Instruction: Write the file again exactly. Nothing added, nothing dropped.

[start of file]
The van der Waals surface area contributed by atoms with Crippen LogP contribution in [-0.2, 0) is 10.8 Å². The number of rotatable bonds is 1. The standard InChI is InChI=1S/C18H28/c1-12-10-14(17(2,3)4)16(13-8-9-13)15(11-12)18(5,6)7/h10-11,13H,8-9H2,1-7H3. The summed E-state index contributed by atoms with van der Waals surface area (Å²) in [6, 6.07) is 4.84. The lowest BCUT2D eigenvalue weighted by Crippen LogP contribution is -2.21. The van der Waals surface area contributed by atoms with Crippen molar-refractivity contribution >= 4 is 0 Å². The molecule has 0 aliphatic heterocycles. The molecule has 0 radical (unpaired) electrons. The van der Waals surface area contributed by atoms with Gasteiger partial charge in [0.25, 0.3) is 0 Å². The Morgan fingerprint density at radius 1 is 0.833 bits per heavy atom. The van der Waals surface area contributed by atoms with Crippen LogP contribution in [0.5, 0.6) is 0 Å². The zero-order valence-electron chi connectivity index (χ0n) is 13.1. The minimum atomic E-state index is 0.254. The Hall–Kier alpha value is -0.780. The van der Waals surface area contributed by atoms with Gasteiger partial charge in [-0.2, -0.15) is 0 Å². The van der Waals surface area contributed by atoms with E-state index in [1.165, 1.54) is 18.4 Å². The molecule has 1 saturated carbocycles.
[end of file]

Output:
The van der Waals surface area contributed by atoms with Crippen LogP contribution in [-0.2, 0) is 10.8 Å². The number of rotatable bonds is 1. The standard InChI is InChI=1S/C18H28/c1-12-10-14(17(2,3)4)16(13-8-9-13)15(11-12)18(5,6)7/h10-11,13H,8-9H2,1-7H3. The summed E-state index contributed by atoms with van der Waals surface area (Å²) in [6, 6.07) is 4.84. The lowest BCUT2D eigenvalue weighted by Crippen LogP contribution is -2.21. The van der Waals surface area contributed by atoms with Crippen molar-refractivity contribution >= 4 is 0 Å². The molecule has 0 aliphatic heterocycles. The molecule has 0 radical (unpaired) electrons. The van der Waals surface area contributed by atoms with Gasteiger partial charge in [0.25, 0.3) is 0 Å². The Morgan fingerprint density at radius 1 is 0.833 bits per heavy atom. The van der Waals surface area contributed by atoms with Crippen LogP contribution in [0.5, 0.6) is 0 Å². The zero-order valence-electron chi connectivity index (χ0n) is 13.1. The minimum atomic E-state index is 0.254. The Hall–Kier alpha value is -0.780. The van der Waals surface area contributed by atoms with Gasteiger partial charge in [-0.2, -0.15) is 0 Å². The van der Waals surface area contributed by atoms with E-state index in [1.165, 1.54) is 18.4 Å². The molecule has 1 saturated carbocycles.